New step dramatically reducing speeding in Albany, city reports
They’re called speed humps. Similar to the “speed bump,” they seem to be working in some Albany neighborhoods, forcing cars to slow down.
The city says the speed humps are years in the making, after neighbors advocated for change.
Neighbors on Mount Hope Drive say cars come flying down the road, which has no sidewalk and a park adjacent, worrying neighbors about the children who live there.
Neighbor Ralph Balfoort has lived there for 46 years. He says speeding has gotten worse with new commercial developments in the area.
“I know it’s mostly not the neighbors who are doing it. It’s people who are coming through here from out of the area,” he said, explaining that the road has become a shortcut.
Mayor Kathy Sheehan announced Thursday that the city’s speed hump pilot program will extend there.
The humps were recently installed in West Hill. Sheehan says speed camera data shows they’ve reduced speeding by 88% there since they were installed earlier this year — from 24% of cars speeding, to just 3%.
The city is spending half a million dollars on them, up from an initial $250,000. The mayor says the speed humps have turned out to be an expensive investment she wishes the city did not have to make.
“I’m hoping that as we build out this pilot, we can start to change some habits, and change people’s behaviors,” she said.
This comes as councilmember Deborah Zamer confirms she’s proposing the city’s speed limit come down from 30 to 25 miles an hour. She did not respond to an interview request Thursday.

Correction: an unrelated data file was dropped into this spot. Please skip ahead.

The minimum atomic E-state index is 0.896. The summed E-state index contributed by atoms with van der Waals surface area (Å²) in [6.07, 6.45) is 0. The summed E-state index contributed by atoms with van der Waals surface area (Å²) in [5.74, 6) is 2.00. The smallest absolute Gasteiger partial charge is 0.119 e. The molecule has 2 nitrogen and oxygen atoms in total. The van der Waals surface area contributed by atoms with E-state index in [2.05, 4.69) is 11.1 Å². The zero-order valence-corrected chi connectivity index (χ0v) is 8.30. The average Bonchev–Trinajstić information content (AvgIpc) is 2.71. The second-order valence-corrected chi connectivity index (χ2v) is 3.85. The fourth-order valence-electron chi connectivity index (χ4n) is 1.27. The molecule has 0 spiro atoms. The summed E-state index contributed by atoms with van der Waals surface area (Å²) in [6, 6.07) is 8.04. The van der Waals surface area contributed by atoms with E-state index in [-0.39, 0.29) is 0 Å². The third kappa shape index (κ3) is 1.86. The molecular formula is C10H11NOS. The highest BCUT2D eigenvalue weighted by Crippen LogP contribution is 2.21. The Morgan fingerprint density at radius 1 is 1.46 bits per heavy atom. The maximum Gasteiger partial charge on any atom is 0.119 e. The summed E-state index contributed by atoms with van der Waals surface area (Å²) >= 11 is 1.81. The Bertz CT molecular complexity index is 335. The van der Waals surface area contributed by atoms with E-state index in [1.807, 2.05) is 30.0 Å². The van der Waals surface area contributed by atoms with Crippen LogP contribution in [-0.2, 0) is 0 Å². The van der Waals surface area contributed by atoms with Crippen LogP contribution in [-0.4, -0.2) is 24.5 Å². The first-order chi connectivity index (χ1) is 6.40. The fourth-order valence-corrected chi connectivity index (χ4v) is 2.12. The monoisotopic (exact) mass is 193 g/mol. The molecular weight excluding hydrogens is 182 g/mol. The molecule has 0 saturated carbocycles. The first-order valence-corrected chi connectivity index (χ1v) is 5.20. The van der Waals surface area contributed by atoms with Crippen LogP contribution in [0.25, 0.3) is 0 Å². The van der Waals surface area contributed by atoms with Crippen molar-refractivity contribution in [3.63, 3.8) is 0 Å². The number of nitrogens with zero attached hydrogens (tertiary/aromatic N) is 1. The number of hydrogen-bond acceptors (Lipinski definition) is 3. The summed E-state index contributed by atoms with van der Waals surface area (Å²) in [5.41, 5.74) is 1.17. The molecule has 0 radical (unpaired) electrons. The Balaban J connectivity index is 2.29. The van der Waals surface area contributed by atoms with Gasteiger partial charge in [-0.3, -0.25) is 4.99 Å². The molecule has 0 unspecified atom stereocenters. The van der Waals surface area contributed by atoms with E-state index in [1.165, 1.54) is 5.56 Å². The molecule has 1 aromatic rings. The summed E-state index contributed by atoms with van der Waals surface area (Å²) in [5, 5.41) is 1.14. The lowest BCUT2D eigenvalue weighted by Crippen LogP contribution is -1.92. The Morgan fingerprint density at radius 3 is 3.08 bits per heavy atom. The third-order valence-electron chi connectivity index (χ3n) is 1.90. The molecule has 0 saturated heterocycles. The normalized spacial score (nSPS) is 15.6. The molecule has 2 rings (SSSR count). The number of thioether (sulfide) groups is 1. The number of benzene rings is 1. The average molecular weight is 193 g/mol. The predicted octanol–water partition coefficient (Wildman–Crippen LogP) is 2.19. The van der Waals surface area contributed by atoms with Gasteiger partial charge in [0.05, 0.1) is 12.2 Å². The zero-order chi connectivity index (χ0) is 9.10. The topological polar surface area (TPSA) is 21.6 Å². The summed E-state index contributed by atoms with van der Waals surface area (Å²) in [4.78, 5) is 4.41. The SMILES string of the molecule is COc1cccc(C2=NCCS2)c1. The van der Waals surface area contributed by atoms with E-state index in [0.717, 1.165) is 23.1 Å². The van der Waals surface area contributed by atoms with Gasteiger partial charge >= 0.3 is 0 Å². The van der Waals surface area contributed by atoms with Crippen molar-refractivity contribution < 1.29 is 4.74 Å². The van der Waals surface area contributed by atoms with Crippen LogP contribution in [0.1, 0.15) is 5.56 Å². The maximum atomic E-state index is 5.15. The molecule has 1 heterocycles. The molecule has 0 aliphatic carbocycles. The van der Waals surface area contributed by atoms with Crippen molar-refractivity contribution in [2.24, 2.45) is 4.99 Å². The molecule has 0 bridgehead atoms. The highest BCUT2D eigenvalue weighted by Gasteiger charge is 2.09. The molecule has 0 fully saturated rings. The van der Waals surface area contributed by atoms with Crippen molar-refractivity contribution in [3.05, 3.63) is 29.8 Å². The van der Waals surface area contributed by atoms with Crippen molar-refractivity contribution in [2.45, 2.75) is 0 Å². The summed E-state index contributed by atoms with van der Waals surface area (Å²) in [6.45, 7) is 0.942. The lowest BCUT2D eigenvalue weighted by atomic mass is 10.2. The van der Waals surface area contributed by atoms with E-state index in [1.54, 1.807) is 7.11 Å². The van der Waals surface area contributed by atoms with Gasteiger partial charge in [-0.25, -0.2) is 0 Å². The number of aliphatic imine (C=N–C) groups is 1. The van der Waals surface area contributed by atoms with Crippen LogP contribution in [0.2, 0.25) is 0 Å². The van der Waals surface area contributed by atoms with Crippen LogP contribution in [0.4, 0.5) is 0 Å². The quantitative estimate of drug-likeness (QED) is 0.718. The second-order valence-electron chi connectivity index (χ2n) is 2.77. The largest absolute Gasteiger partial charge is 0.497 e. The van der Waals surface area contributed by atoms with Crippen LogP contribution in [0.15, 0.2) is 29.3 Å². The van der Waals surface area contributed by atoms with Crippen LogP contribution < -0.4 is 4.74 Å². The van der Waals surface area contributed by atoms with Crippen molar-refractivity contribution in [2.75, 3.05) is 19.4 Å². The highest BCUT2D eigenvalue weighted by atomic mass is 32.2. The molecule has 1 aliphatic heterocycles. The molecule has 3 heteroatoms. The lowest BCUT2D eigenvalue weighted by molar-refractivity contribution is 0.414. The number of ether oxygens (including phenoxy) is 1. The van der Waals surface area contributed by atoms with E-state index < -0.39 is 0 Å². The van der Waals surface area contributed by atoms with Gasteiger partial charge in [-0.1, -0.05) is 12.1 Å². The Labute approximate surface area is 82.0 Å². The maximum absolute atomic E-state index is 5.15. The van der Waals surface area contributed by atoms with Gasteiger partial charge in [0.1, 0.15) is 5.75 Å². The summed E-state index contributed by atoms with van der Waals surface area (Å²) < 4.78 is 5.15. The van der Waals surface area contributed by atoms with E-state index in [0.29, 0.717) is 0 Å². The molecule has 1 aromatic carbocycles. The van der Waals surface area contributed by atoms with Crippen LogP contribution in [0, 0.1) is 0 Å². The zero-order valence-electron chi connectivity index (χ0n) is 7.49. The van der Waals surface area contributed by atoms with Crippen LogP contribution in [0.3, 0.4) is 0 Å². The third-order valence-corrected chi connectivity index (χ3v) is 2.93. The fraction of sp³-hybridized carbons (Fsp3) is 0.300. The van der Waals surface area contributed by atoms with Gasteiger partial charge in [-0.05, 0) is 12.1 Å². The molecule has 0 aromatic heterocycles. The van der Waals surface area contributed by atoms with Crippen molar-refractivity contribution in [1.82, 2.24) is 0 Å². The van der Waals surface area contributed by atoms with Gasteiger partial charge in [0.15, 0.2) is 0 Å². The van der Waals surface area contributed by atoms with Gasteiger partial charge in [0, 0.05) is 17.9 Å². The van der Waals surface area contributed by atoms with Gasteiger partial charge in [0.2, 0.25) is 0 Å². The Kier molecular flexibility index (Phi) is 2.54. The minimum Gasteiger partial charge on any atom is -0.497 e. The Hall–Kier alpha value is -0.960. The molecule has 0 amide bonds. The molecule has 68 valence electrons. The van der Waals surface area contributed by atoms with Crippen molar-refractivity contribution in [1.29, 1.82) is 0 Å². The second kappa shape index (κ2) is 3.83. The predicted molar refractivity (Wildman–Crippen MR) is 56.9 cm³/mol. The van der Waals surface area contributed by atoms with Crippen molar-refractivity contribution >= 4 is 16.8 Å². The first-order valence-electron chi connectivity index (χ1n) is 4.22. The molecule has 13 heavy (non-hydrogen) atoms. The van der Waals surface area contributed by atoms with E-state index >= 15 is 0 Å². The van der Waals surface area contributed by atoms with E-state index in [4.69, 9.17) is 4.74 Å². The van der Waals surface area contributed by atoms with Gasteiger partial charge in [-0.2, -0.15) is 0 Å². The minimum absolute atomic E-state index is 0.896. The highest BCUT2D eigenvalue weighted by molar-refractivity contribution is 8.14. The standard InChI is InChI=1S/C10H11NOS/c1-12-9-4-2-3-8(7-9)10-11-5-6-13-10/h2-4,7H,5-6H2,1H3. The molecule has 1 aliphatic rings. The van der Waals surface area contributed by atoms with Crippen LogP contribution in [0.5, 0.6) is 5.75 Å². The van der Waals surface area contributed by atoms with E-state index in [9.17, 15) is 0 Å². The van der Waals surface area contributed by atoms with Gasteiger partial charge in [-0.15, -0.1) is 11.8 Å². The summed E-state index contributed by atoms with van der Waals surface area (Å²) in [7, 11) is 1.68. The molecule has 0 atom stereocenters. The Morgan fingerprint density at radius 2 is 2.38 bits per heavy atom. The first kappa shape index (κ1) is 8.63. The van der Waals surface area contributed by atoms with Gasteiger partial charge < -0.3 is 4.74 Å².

A bill signed by Gov. Kathy Hochul earlier this year allows cities to set their own sweeping speed limit as low as 25 miles an hour.
Mayor Sheehan says she’ll support the proposal on streets where it’s necessary. A traffic study will be conducted before it’s determined where to lower it.
“We’re not going to be implementing an across-the-board 25 mile an hour speed limit in the city in the near future,” she said. “I firmly believe that there are many streets in the city of Albany where the speed limit should be reduced to 25 miles an hour, particularly our one-ways, particularly in our highly residential neighborhoods.”
She also raised the issue of enforcement.
“I understand there are issues enforcing 30 miles an hour at this point in time,” she said.
Mayor Sheehan also indicated that more funding for speed humps and reducing the speed limit would be part of the city’s 2023 budget.
She says the city has applied for a grant to bring all of its traffic studies under one umbrella. Called a ‘vision zero’ plan, the goal would be to work toward having zero pedestrians killed in crashes. A similar plan was implemented in New York City.
If you believe your street needs speed humps, you can email firstname.lastname@example.org with the subject line “speed humps.”